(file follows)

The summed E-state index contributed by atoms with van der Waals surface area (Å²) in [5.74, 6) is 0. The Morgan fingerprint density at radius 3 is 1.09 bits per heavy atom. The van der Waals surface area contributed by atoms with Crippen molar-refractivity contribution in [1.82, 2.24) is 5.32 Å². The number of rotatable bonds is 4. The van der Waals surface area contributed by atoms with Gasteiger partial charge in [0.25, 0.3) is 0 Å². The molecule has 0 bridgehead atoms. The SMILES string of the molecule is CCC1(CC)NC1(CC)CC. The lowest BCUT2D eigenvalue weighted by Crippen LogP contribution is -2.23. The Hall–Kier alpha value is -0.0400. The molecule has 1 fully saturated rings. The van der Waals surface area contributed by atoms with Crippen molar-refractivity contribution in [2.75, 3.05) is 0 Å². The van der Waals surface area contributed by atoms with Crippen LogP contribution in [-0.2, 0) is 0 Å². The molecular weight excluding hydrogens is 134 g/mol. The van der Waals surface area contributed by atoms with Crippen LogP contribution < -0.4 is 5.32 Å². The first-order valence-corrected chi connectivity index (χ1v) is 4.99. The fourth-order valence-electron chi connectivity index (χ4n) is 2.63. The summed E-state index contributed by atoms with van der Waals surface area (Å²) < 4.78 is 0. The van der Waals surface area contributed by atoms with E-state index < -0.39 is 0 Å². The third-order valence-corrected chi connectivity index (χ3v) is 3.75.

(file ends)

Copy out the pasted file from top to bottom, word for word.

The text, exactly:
The summed E-state index contributed by atoms with van der Waals surface area (Å²) in [5.74, 6) is 0. The Morgan fingerprint density at radius 3 is 1.09 bits per heavy atom. The van der Waals surface area contributed by atoms with Crippen molar-refractivity contribution in [1.82, 2.24) is 5.32 Å². The number of rotatable bonds is 4. The van der Waals surface area contributed by atoms with Gasteiger partial charge in [0.25, 0.3) is 0 Å². The molecule has 0 bridgehead atoms. The SMILES string of the molecule is CCC1(CC)NC1(CC)CC. The lowest BCUT2D eigenvalue weighted by Crippen LogP contribution is -2.23. The Hall–Kier alpha value is -0.0400. The molecule has 1 fully saturated rings. The van der Waals surface area contributed by atoms with Crippen molar-refractivity contribution in [2.75, 3.05) is 0 Å². The van der Waals surface area contributed by atoms with Crippen LogP contribution in [-0.2, 0) is 0 Å². The molecular weight excluding hydrogens is 134 g/mol. The van der Waals surface area contributed by atoms with Crippen LogP contribution < -0.4 is 5.32 Å². The first-order valence-corrected chi connectivity index (χ1v) is 4.99. The fourth-order valence-electron chi connectivity index (χ4n) is 2.63. The summed E-state index contributed by atoms with van der Waals surface area (Å²) < 4.78 is 0. The van der Waals surface area contributed by atoms with E-state index < -0.39 is 0 Å². The third-order valence-corrected chi connectivity index (χ3v) is 3.75.